If it weren’t so damn serious, it would be funny. In early December, Stephen Colbert riffed on the travel bans inflicted on South Africa and neighboring nations after the South Africans alerted the world to the emergence of a new variant of SARS-CoV-2: “We’re all lucky that South Africa alerted us to the dangers of Omicron. Thanks to them, the White House has issued a ban on travel from eight countries in southern Africa. Well, that’s good: You’ve got to contain the virus. So far, it’s only been found in the southern African countries of Austria, Belgium, Canada, Czech Republic, Denmark, France, Germany, Hong Kong, Israel, Italy, Japan, Netherlands, Portugal, Spain, Sweden, and the United Kingdom.” Once again, our comedians are our truth-tellers.
The Biden administration’s travel ban, with its focus on a set of southern African countries, its exclusion of US citizens and permanent residents traveling back from the region, and its open door to the more than three dozen other countries with known cases, is little more than pandemic theater. Travel bans can slow—but not stop—the emergence of the virus in certain circumstances: where outbreaks are detected early and where the travel bans are tied to a set of broader public health interventions, as one study analyzing travel bans on China in early 2020 found. But even in the context of this extreme policy by Chinese health authorities and world leaders, the march of SARS-CoV-2 was impeded for only a few weeks—with drastic human and economic consequences that far outweighed any medical impact the bans themselves might have had.
Punishing South Africa and its neighbors could have other serious side effects. The early detection of variants is critical for public health responses—so if the reward for such transparency by South Africa is a travel ban, which inflicts deep economic pain, the incentive for other countries to step forward early with critical information evaporates. Tulio de Oliveira, a Brazilian–South Africa bioinformatician who was part of the team that identified Omicron, also warned that the travel ban has meant that supplies of the reagents and other scientific materials needed to continue the work in the country to characterize the variant were running out. “Today, I spent a big part of my day talking to genomic and biotech companies as soon we will run out of reagents as airplanes are not flying to South Africa!” he tweeted. “It will be ‘evil’ if we cannot answer the questions that the world needs about Omicron due to the travel ban!” Though President Biden said he would follow the science at the start of his term, and though he rolled out scientific leaders to defend the ban, the scientific justification for travel bans is contentious at best—and the World Health Organization has opposed them in this case.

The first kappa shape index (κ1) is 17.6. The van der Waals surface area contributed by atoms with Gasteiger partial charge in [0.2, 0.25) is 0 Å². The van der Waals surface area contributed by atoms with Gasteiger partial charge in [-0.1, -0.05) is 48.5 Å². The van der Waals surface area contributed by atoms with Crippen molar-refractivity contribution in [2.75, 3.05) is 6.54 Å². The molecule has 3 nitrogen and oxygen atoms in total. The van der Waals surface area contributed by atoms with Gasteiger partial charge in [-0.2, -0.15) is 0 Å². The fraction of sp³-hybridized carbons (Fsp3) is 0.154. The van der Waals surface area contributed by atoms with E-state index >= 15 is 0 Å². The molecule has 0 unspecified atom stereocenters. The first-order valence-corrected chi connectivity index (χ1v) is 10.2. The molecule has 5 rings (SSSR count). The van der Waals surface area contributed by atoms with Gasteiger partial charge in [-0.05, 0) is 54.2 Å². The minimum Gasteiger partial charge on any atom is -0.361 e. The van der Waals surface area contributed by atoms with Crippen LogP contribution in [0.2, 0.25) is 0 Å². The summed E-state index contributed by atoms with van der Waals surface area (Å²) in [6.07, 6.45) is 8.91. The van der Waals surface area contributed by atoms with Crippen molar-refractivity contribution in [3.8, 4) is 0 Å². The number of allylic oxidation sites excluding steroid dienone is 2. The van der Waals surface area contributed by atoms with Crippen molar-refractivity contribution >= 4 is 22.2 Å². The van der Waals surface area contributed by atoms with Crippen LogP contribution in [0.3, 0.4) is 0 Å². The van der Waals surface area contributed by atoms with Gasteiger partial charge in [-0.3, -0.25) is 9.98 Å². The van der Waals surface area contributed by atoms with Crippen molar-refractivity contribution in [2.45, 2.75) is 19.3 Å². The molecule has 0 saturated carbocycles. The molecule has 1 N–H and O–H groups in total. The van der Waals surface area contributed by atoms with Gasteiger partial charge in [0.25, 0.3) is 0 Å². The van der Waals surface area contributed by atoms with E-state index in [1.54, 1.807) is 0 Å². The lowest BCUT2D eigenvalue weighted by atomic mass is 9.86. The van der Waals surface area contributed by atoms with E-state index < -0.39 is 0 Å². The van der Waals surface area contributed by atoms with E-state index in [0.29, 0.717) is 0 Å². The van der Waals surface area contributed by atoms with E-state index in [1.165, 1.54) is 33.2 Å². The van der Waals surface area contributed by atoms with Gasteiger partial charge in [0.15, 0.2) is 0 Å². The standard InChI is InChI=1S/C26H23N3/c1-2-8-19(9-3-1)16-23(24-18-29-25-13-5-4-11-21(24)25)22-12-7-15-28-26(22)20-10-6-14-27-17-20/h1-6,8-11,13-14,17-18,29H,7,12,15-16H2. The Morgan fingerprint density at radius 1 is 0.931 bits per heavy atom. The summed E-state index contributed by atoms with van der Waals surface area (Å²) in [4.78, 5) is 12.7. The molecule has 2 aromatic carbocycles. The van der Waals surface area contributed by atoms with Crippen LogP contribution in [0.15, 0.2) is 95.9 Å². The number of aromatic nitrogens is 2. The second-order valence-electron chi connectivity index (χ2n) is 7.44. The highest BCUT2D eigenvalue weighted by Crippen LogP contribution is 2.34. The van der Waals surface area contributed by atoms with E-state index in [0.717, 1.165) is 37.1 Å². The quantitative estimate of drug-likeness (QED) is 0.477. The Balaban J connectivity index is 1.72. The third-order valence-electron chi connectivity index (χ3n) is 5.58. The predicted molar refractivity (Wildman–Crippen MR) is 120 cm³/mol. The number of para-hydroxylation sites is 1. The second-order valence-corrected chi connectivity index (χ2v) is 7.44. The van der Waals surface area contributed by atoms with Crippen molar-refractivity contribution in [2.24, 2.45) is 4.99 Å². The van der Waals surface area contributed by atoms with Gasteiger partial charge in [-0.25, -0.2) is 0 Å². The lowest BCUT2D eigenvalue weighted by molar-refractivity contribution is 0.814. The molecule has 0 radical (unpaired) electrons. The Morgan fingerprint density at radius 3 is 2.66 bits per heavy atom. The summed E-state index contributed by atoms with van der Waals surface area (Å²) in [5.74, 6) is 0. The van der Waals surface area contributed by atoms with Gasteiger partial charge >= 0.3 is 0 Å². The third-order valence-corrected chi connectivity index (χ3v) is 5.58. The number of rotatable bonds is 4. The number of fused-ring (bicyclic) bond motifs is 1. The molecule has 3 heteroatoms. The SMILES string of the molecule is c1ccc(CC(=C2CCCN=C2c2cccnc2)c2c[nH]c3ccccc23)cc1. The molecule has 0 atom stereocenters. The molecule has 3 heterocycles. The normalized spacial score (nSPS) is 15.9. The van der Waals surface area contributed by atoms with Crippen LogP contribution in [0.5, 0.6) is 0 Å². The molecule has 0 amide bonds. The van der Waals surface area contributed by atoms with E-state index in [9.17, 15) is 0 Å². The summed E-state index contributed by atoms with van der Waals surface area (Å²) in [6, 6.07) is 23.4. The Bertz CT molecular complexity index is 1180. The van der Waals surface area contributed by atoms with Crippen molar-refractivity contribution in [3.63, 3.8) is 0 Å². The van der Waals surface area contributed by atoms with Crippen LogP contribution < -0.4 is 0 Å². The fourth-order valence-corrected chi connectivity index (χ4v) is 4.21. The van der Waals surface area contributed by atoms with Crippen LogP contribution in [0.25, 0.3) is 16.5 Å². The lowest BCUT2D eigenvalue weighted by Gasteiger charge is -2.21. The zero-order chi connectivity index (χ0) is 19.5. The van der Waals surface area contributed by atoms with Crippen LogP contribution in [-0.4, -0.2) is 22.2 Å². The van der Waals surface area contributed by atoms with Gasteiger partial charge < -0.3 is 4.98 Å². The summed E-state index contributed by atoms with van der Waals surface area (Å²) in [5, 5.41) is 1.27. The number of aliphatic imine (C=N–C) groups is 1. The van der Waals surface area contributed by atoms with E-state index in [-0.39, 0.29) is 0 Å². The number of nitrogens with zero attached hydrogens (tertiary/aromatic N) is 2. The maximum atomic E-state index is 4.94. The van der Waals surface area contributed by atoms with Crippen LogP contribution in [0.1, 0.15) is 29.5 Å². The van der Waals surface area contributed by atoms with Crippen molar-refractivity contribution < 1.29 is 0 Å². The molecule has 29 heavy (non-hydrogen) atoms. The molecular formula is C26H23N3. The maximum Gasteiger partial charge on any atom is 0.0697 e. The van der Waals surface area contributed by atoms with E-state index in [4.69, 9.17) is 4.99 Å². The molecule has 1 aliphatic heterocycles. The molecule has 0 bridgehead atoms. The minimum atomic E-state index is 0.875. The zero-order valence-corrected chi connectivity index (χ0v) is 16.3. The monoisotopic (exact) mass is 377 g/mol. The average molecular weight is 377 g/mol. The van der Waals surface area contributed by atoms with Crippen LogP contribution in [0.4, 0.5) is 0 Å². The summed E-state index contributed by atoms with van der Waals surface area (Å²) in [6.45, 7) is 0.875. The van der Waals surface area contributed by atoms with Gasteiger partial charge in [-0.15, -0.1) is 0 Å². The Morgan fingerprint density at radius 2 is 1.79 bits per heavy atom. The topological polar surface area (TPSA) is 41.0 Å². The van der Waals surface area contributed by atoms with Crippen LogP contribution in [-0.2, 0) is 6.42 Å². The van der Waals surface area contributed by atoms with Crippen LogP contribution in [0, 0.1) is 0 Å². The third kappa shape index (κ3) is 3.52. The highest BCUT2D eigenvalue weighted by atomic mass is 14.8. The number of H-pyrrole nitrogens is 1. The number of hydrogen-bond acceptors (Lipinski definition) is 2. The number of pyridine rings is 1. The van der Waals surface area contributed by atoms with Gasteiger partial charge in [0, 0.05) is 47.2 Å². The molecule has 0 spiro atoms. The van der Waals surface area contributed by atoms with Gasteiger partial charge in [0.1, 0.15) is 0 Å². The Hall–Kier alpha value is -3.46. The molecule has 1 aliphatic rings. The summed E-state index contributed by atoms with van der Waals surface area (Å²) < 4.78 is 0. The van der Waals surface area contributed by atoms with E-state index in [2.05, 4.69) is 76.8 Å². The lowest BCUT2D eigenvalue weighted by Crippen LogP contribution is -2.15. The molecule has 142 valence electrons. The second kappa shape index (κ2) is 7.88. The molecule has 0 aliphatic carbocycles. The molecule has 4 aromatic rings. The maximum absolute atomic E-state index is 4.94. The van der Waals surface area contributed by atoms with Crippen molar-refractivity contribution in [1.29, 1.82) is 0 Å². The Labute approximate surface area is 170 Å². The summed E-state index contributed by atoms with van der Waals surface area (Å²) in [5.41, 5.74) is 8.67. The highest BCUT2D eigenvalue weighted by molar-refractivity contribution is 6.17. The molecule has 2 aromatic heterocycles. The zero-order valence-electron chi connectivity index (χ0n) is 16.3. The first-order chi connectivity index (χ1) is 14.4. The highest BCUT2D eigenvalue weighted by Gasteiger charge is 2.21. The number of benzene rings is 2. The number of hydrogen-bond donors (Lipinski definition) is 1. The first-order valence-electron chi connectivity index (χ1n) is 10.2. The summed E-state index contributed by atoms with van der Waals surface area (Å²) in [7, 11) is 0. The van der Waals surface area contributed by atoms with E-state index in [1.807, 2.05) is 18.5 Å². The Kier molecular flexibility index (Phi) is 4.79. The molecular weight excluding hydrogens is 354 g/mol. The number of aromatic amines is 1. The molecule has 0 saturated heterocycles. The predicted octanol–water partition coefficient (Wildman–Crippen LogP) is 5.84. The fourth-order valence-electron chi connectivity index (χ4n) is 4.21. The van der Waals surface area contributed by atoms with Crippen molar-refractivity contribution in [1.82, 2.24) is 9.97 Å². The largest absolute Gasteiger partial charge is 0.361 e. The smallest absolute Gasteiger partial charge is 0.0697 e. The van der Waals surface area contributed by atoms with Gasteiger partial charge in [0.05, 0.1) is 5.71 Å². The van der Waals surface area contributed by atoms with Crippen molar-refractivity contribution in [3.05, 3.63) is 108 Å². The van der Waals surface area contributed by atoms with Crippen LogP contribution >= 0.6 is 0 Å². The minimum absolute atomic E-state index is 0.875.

While the origin of the Omicron variant will likely never be known, the best guess is that it emerged in the context of an immunocompromised host—that is, someone with a weakened immune system, in whom the virus could have established long-term residency, beating back the host’s own feeble immune response, then mutating in situ to escape control and clearance from the body. From this original source, the variant then jumped to a new host and then another and another before rising to a level in the population at which it was detectable by genomic surveillance, as was done by the South African scientists.
The African continent is home to more than 25 million people living with HIV, and while millions are on antiretroviral treatment, many still are not, which means that millions of people are immunocompromised, as HIV is allowed to ravage their immune systems day by day. This provides a perfect setting for SARS-CoV-2 to establish persistent infections, settle in, and evolve to evade the immune responses in each immunocompromised host.
The notion that we can erect a Fortress America to withstand SARS-CoV-2 based on travel bans and boosters at home is a deadly delusion. “Build that wall” doesn’t work for public health. While publications like The Economist have recently discounted the argument that the emergence of the Omicron variant supports a call for global vaccine equity, their logic is fatally flawed. If, as the editors say, the likely origin of variants is the pool of immunocompromised hosts, vaccination is part of the solution to slow the emergence of new strains. More vaccines equals less transmission and fewer chances for SARS-CoV-2 to settle down in regions with millions of people whose immune systems are crumbling under the onslaught of HIV.
Scaling up vaccinations around the world is both a moral and a public health imperative—as is the need to ensure that drugs to combat the virus reach those who need them as they are developed and don’t just sit on the shelves of American hospitals. It also means that the response to the AIDS pandemic, which was badly disrupted by Covid-19, needs to be ramped up again, both to prevent millions of needless deaths from a treatable disease like HIV and to cut off the supply of immunocompromised hosts, on which SARS-CoV-2 seems to depend, at least in part, in order to spawn new variants in this newest of pandemics.